Steve McQueen said once in an interview that there was nothing hard about movie acting. He was probably right. The movie industry has always taken in men and women who have achieved fame in fields other than drama, including swimmers (Esther Williams, Buster Crabbe, Johnny Weissmuller), a skater (Sonja Henie), football players, dancers, and above all singers: Bing Crosby, Rudy Vallee, Dick Powell, Tony Martin, Frank Sinatra, Dick Haymes, Elvis Presley, Pat Boone, Doris Day among them. That makes a certain amount of sense: a singer's job is to put over the emotional content of words. And some of those singers, particularly Sinatra and Dick Powell, turned into remarkably good actors. Nat Cole aspired to follow their example.

But his position was not unlike that of Billy Eckstine. Eckstine first came to the attention of "the kids" - one of whom was me - - when he recorded with the Earl Hines band. One of the tunes was Jelly Jelly, one of the most notoriously sexual of songs once you knew what "jelly" meant, with the line "jelly stays on my mind." We didn't know, not the white kids anyway. But he made his place in jazz history with an illustrious and seminal bebop band of his own, which had Dizzy Gillespie, Fats Navarro, Miles Davis, Kenny Dorham, Gene Ammons, Dexter Gordon, Budd Johnson, Lucky Thompson, Frank Wess, Charlie Parker, Leo Parker, Tommy Potter, and Art Blakey in its personnel. It lasted only three years. Eckstine surrendered to the inevitable, and folded it to continue as a solo singer. With his striking good looks and rich baritone, he became a hit on the newly-formed MGM label, with which he signed 1947.

But he said later, not without bitterness, that it was obvious to him that the movies were closed to him because of his color. His appeal to women made many white men uncomfortable. He said that given the attitude of movie-theater owners in the South, no studio would take a chance on putting him in a picture as a romantic lead. In case you haven't noticed, to this day television commercials remain segregated. The one black man in a crowd at a party, what Oscar Peterson calls the TTS, standing for Token Television Spook, always has a black wife. And the movies have treated the very idea of a black man and white woman rarely and cautiously, as witness Love Field. Indeed, the idea of a relationship between a white and an Indian, though such marriages were common in the west, was taboo for years, finally starting to crumble with Broken Arrow in 1950. Eckstine's career was confined to records and night clubs. And Nat Cole would soon find there were limitations to his career too.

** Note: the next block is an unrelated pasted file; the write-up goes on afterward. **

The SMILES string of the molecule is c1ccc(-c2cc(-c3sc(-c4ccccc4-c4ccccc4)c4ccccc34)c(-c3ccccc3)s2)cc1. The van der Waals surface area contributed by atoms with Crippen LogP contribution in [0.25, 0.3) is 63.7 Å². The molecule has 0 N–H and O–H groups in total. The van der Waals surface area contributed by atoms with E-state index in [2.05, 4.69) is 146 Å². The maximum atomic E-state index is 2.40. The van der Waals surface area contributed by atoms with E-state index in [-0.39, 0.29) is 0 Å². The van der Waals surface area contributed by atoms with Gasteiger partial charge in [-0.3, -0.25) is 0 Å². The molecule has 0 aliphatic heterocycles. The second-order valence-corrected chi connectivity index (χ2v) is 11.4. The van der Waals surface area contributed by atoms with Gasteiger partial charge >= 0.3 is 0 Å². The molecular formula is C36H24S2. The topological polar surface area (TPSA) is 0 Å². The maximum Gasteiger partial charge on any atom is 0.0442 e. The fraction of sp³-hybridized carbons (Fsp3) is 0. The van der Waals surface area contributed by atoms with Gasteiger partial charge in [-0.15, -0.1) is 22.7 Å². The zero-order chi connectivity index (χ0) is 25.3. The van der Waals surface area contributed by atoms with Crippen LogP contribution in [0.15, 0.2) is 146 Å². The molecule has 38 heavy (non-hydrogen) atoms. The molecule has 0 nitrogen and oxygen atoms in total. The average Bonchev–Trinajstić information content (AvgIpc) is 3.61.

In 1953, he appeared on a 1953 Lux Video Theater in a role supporting Dick Haymes. He played, logically enough, a piano player. He played a small role in a film called Small Town Girl, and then appeared in a 1955 short about himself called The Nat King Cole Story. He stirred no critical acclaim. Leslie Course wrote: "He seemed to be too polite and shy to try to emote or plumb the emotional depths of the character he was portraying." That is true of his singing, too. It is dramatic depth that makes Sinatra's singing so compelling; it is not drama but sheer musicality that makes Cole's singing mesmerizing. His daughter is the better dramatic lyric reader.